Tuesday, November 26, 2013

The mental side of resurrection...

I wrote this in January 2012, but never published it.  This gives you a glimpse into the mindset I was beset with:

The mental side of this experience has put me off balance, almost like I have some sort of vertigo in my brain/thought process.  I am easily flustered, easily discouraged, easily distracted by thoughts of the tornado or "worst case scenario" in whatever it is I am doing.  For example, I was driving part way across the country with my kids in December 2011 and had to fight to keep my mind from "seeing" us in a horrible auto accident and then picturing how I would save all the kids.  Then the thought pops up, "You can out-live all the disasters in the world.  Eventually one of them will kill you and your children."  I've been in earthquakes (thank you, California childhood), mild hurricanes (thank you, Florida panhandle college years), and my house in OH was struck by lightening last year.  How much more can I expect to survive?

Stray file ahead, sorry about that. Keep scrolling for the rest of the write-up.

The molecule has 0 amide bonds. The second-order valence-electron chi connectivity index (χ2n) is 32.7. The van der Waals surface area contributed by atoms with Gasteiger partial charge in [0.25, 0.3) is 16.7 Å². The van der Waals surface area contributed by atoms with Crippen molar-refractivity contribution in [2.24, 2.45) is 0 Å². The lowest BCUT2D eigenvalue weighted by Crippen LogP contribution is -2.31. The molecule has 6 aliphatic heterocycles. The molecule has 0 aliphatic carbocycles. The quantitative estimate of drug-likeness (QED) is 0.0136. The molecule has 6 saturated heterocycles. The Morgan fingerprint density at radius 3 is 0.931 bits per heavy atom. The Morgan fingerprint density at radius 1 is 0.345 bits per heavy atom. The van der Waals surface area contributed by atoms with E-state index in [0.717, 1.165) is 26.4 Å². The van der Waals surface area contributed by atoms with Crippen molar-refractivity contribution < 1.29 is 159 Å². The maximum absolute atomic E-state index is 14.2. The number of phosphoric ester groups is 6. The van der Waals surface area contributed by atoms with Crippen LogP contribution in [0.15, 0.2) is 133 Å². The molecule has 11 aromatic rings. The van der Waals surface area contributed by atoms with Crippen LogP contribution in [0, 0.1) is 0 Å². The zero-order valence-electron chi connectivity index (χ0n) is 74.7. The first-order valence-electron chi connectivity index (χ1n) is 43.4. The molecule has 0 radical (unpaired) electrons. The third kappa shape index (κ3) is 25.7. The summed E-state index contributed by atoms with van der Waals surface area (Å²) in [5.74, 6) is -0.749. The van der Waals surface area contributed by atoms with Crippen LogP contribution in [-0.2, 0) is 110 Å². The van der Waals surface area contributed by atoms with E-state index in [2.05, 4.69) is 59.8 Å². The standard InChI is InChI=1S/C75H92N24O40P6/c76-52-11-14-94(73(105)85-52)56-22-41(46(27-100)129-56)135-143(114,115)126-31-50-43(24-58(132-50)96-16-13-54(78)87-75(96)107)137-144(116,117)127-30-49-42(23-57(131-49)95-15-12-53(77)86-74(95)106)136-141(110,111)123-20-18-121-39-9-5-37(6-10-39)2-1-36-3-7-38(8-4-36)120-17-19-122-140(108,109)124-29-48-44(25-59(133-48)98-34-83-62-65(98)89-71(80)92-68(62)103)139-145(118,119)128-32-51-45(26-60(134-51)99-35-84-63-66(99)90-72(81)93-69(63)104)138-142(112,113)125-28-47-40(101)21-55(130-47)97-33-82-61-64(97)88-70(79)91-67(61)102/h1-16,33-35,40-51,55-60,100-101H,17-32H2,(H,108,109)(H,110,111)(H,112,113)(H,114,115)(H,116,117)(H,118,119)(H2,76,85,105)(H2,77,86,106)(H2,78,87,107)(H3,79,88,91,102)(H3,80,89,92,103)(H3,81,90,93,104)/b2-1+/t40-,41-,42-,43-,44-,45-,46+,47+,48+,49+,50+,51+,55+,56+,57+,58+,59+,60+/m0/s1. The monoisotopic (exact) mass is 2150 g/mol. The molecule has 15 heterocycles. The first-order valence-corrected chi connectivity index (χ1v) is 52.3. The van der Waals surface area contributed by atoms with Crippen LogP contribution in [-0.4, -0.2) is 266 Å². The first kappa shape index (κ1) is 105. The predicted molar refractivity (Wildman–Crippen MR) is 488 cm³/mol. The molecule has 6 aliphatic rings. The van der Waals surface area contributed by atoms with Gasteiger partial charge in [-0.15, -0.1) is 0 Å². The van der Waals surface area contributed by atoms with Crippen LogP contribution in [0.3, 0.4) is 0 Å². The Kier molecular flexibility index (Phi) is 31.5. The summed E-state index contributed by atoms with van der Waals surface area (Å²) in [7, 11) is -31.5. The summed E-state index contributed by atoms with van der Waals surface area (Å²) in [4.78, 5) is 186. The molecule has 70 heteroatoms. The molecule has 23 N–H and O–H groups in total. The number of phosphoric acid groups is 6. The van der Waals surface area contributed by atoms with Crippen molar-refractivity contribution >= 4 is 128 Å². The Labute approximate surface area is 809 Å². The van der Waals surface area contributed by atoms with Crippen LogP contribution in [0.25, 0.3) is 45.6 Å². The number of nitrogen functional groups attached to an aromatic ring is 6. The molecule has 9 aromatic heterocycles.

Coming out of hiding

So, I discovered an interesting side effect of recovering from a tornado in this modern social-media age: over exposure.  I felt so over exposed with all the details of our destruction and recovery.  EVERYTHING was out there: our ages, our clothing sizes, our life history as people from our past shared how they knew us and what they thought of us, our injuries, our fear and sadness, and our happiness, too.  It was all out there.

I was so amazed by the way people we had known from birth to 2 days prior to the tornado came together to support us.  So many items, notes, and checks made their way from all over the U.S. to our doorstep.  People emailed or wrote or called to see if we had received what they had sent and to see how we were doing.  The goodness of their love and generosity made processing the trauma of the tornado very difficult. I wanted to be happy and was happy for all the support, but couldn't escape the fear, sadness, anxiety, and anger that was apart of the tornado experience, too.

I felt very confused and too known and needed to hide.  That's where I've been--hiding.

I'm ready now to continue to share our story.

Thanks for your patience and for the kind notes of encouragement I've received since my last post 18 months ago.